The effort of some leading men in the brotherhood to try to make the Gospel records a part of the Mosaic dispensation so they can make certain passages inapplicable to Christians today is a misapplication of the truth. If they do not apply to Christians today it is not because they were spoken during the Mosaic dispensation, but because we can show that the thing spoken was limited to a certain person or group. To love the Lord with all the heart and soul is not a command that applied to one dispensation and not another. There are many principles that are eternal. However, the statement of Paul to Timothy to "bring the cloak and parchments" was made during the Christian dispensation, but was limited to that person. It can therefore be seen that not every statement or command made in any dispensation was applicable to every person in that dispensation.
This age is sometimes spoken of as a dispensation of grace, as if God did not act graciously toward people in Adam's day, or during the Mosaic period. God has always been a God of grace. The statement of Paul that "We are not under law, but under grace" (Romans 6:14) does not mean that we are under no law at all, for Paul says, "We are under law to Christ" (1 Corinthians 9:21). There are those who teach that when Jesus comes back to earth, he will set up his kingdom and reign for 1000 years in a dispensation of justice. The truth is that the whole plan of salvation is a result of the fact that God must always be a God of grace as well as justice. If God were merely gracious, then he would forgive everyone and save everyone. If he were merely just, he would be forced to condemn everyone. In his present kingdom, his grace is predominant, for as we think of our salvation, we should properly praise and magnify that grace. We can neither save ourselves by ourselves, nor merit salvation. But Peter said, "Save yourselves" (Acts 2:40). So they could, and we can save ourselves by accepting God's grace on the terms by which he offered it. However, if we forget that he also has to be always just and condemn sin, we do disservice to his revelation and his nature. The fact that he is not now bringing all sin into judgment and punishing it immediately is not strange. He never did under any broad dispensation. In Noah's day, his grace was evident for hundreds of years. In the case of Israel, his grace was evident on thousands of occasions over thousands of years.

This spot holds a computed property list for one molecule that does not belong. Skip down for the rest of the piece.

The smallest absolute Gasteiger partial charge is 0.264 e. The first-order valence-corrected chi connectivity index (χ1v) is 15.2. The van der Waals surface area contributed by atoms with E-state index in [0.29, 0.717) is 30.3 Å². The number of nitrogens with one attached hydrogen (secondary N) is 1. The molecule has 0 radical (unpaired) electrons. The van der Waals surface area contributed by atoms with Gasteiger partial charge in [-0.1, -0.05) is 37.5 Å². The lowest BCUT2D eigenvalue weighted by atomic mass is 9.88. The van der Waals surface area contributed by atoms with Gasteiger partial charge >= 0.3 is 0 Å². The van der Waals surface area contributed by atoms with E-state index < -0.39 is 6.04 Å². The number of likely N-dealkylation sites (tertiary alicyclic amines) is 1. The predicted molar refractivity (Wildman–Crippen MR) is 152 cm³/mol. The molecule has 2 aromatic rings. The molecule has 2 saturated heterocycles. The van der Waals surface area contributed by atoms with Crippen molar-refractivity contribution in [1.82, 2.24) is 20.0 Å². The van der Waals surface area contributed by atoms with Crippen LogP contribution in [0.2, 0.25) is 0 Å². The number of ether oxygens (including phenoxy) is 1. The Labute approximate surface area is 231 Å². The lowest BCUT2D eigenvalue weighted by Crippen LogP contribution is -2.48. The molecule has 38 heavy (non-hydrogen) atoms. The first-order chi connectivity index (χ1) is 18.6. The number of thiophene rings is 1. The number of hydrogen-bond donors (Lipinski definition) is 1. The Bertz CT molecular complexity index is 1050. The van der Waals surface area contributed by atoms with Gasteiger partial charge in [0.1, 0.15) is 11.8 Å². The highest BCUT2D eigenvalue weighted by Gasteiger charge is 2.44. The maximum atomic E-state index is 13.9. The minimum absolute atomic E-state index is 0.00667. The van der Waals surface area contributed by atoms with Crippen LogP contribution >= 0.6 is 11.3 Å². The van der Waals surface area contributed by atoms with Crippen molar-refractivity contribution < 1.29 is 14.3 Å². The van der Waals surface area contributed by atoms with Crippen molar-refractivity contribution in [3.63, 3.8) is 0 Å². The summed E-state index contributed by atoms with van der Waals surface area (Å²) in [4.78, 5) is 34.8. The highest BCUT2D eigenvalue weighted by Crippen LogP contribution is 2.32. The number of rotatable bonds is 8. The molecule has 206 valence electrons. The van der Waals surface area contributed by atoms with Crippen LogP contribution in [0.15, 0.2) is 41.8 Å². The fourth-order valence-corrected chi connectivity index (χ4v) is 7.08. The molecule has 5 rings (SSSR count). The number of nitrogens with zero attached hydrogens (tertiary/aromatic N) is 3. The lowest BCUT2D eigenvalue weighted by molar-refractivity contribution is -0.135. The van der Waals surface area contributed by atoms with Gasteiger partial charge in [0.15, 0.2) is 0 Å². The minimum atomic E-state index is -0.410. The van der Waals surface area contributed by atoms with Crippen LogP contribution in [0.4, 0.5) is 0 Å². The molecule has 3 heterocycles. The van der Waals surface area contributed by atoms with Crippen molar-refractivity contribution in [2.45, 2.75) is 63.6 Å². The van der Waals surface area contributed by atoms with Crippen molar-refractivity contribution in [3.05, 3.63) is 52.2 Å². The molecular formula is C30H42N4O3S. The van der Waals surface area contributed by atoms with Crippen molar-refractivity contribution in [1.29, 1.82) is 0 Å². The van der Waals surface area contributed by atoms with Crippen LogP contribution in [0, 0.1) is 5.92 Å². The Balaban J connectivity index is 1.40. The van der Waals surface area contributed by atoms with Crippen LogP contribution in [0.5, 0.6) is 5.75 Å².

It would be correct for us to say that during the days when the apostles were on the earth, and God was dealing with his people with signs, miracles and direct revelation from their mouths, rather than through the written Word, that they lived under a different dispensation than we do. We may still classify it in broad terms as "The Christian Dispensation," but if we do not realize that God had a special way of dealing with individuals and groups then that was somewhat different from what he does now, we will be hopelessly confused.
We recognize that the so called tongue-speakers and miracle-workers of today do not understand that, but we have probably added to their confusion because we have sometimes insisted that there are three and only three dispensations. It is true that in a broad sense God's way of dealing with mankind in general was different in what we call "The Patriarchal dispensation," "The Mosaic Dispensation" and the "Christian Dispensation." However, in each of those broad divisions, there were special ways of dealing with special groups, and that way of dealing with a person or group could properly be called a dispensation. Each one of us is a steward of what God has given us, and in that context, the method of God's dealing with us will be the dispensation under which we live. Small children and mentally incompetent persons living today, though in what we may classify as a broad division of how God deals with mankind, are under a different "house law" than others, and in that sense are under a different dispensation.